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Riley’s Tessa Chapple: ‘The ICU Will Always Be Where My Heart Is’

Blog Riley’s Tessa Chapple: ‘The ICU Will Always Be Where My Heart Is’

For 15 years, Chapple was a nurse in the PICU at Riley. She says the experience was invaluable. It gave her the heart and the skills to now lead a team of nearly 35 nurses and technicians – as clinical manager of pediatric cardiology.


The butterfly pillow was always on her hospital bed. The colorful butterfly -- a sign of hope for a teenage girl who knew she wouldn’t be on this earth long.

Tessa Chapple was the girl’s nurse on the pediatric intensive care unit at Riley Hospital for Children at IU Health all those 18 years ago.

She was there when the girl was given a terminal diagnosis of pulmonary fibrosis. She was there when she was put on a ventilator and when the order came: do not resuscitate.

“We knew she was end of life,” says Chapple, who came to Riley in 1999, “but you just don’t know when that will be.”

Chapple was in the girl’s room when she heard her heart rate change on the monitor. She looked up and saw the rhythm slowing.

“That’s when I knew that was the night she was going to pass,” Chapple says. “I had developed a strong relationship with her mom and was privileged to be there with her the night she died.”

Chapple tears up as she thinks of what an honor it was to be there for the girl and her family.

That girl would be in her 30s now, but Chapple still has the butterfly pillow. Her mom gave it to Chapple as a keepsake.

“The ICU will always be where my heart is,” she says. “It prepared me for so much.”

***

For 15 years, Chapple was a nurse in the PICU at Riley. She says the experience was invaluable. It gave her the heart and the skills to now lead a team of nearly 35 nurses and technicians – as clinical manager of pediatric cardiology.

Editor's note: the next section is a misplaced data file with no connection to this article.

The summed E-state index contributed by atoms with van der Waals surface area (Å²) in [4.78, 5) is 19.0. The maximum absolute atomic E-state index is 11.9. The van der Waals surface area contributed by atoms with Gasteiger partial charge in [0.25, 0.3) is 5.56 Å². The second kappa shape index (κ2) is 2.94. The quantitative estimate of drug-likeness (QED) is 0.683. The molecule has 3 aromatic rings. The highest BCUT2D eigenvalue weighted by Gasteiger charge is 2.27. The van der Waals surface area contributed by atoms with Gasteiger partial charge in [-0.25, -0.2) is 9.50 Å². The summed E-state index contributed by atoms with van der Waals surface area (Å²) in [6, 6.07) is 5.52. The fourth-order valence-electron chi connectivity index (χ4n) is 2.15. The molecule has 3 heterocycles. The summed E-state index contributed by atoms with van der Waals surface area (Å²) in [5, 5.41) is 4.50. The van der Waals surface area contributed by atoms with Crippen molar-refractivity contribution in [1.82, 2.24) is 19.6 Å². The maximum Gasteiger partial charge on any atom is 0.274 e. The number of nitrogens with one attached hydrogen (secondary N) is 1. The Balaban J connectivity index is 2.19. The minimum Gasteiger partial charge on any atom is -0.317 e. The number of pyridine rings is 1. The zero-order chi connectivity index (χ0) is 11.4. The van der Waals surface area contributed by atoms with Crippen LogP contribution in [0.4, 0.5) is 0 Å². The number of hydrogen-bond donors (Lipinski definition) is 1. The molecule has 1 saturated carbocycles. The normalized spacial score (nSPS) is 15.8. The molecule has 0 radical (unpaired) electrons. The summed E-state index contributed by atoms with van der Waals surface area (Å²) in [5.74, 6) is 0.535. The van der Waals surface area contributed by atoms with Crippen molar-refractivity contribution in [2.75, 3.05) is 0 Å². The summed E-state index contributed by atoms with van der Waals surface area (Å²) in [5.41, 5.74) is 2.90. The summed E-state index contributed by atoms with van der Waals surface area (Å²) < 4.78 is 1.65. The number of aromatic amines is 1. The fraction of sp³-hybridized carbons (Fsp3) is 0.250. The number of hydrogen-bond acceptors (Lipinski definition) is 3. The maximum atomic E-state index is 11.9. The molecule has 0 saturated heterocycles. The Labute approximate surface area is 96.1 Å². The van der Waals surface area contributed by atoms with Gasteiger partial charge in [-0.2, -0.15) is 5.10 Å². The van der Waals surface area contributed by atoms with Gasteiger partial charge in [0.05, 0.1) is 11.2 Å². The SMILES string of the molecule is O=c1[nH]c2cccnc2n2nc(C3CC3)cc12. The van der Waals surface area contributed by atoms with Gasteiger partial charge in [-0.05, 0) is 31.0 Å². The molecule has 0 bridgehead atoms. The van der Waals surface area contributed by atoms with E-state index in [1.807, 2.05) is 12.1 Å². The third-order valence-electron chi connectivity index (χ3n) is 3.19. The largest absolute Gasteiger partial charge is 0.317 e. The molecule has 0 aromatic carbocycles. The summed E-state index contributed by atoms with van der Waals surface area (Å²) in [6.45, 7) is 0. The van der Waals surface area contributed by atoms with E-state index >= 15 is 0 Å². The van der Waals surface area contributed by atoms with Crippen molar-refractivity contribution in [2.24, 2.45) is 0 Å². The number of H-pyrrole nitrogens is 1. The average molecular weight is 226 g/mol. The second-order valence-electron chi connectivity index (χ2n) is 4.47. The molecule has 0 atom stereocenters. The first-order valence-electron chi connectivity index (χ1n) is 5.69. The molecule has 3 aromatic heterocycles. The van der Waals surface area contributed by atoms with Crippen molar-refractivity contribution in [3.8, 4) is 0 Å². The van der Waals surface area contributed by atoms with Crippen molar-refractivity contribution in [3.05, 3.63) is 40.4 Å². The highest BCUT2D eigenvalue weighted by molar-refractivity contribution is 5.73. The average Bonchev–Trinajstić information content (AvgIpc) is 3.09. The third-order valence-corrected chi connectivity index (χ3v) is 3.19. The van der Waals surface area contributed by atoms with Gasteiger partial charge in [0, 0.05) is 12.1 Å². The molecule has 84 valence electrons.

Chapple oversees the staff responsible for diagnostics and testing of the heart at Riley -- echocardiograms, EKGs, cath lab procedures, telemetry.

She always knew the medical world was for her. Chapple grew up in Hope, Ind., outside Columbus. She was valedictorian of her high school and planned to major in nursing and do pre-med at the same time to be a pediatrician.

But Chapple soon fell in love with nursing and never looked back.

She has learned a lot in her nearly two decades at Riley. When asked for her advice to new nurses?

“You have to appreciate you will never know it all,” Chapple says. “You learn that pretty quickly in the ICU. You have to be open to that and you have to be humble. You have to be open to feedback. You have to be open to life and death. It’s not always a happy ending. But it can still be a good ending.”

More With Chapple

Personal: Chapple is mom to four kids, Jonah, 16, Emerson, 13 and 8-year-old twins, Cooper and Campbell.

Outside of Riley: She is a “mom Uber driver” and runs a small, scrapbooking business as a hobby.

Bucket List: To visit all the national parks. She has been to Zion National Park and Bryce Canyon; Grand Canyon National Park, North Rim; Death Valley National Park; and Sequoia National Park.

-- By Dana Benbow, Senior Journalist at IU Health.

   Reach Benbow via email dbenbow@iuhealth.org or on Twitter @danabenbow.

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